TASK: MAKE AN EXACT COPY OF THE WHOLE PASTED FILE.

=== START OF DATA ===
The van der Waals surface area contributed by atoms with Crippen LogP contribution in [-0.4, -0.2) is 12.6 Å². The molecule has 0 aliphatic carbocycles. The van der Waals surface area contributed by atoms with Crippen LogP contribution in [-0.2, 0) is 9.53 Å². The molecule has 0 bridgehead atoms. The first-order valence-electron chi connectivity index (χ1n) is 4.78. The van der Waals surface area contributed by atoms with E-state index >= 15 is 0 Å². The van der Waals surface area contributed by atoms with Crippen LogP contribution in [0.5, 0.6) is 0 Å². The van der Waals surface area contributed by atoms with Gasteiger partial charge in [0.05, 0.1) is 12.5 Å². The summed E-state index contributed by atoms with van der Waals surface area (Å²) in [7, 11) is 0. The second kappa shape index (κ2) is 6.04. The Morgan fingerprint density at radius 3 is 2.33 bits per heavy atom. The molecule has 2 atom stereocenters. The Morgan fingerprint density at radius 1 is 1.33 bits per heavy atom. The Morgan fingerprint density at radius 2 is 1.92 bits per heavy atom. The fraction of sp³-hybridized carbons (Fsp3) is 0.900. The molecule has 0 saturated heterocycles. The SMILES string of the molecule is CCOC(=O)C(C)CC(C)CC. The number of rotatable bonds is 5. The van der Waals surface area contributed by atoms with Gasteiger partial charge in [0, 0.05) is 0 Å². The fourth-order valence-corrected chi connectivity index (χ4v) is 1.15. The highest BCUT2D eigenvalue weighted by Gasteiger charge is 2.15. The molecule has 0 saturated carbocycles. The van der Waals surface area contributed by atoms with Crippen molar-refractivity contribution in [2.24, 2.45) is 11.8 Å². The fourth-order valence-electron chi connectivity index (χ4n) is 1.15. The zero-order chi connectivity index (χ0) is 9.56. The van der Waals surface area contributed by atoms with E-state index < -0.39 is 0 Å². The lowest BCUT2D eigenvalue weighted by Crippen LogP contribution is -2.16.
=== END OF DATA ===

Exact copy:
The van der Waals surface area contributed by atoms with Crippen LogP contribution in [-0.4, -0.2) is 12.6 Å². The molecule has 0 aliphatic carbocycles. The van der Waals surface area contributed by atoms with Crippen LogP contribution in [-0.2, 0) is 9.53 Å². The molecule has 0 bridgehead atoms. The first-order valence-electron chi connectivity index (χ1n) is 4.78. The van der Waals surface area contributed by atoms with E-state index >= 15 is 0 Å². The van der Waals surface area contributed by atoms with Crippen LogP contribution in [0.5, 0.6) is 0 Å². The van der Waals surface area contributed by atoms with Gasteiger partial charge in [0.05, 0.1) is 12.5 Å². The summed E-state index contributed by atoms with van der Waals surface area (Å²) in [7, 11) is 0. The second kappa shape index (κ2) is 6.04. The Morgan fingerprint density at radius 3 is 2.33 bits per heavy atom. The molecule has 2 atom stereocenters. The Morgan fingerprint density at radius 1 is 1.33 bits per heavy atom. The Morgan fingerprint density at radius 2 is 1.92 bits per heavy atom. The fraction of sp³-hybridized carbons (Fsp3) is 0.900. The molecule has 0 saturated heterocycles. The SMILES string of the molecule is CCOC(=O)C(C)CC(C)CC. The number of rotatable bonds is 5. The van der Waals surface area contributed by atoms with Gasteiger partial charge in [0, 0.05) is 0 Å². The fourth-order valence-corrected chi connectivity index (χ4v) is 1.15. The highest BCUT2D eigenvalue weighted by Gasteiger charge is 2.15. The molecule has 0 saturated carbocycles. The van der Waals surface area contributed by atoms with Crippen molar-refractivity contribution in [2.24, 2.45) is 11.8 Å². The fourth-order valence-electron chi connectivity index (χ4n) is 1.15. The zero-order chi connectivity index (χ0) is 9.56. The van der Waals surface area contributed by atoms with E-state index < -0.39 is 0 Å². The lowest BCUT2D eigenvalue weighted by Crippen LogP contribution is -2.16.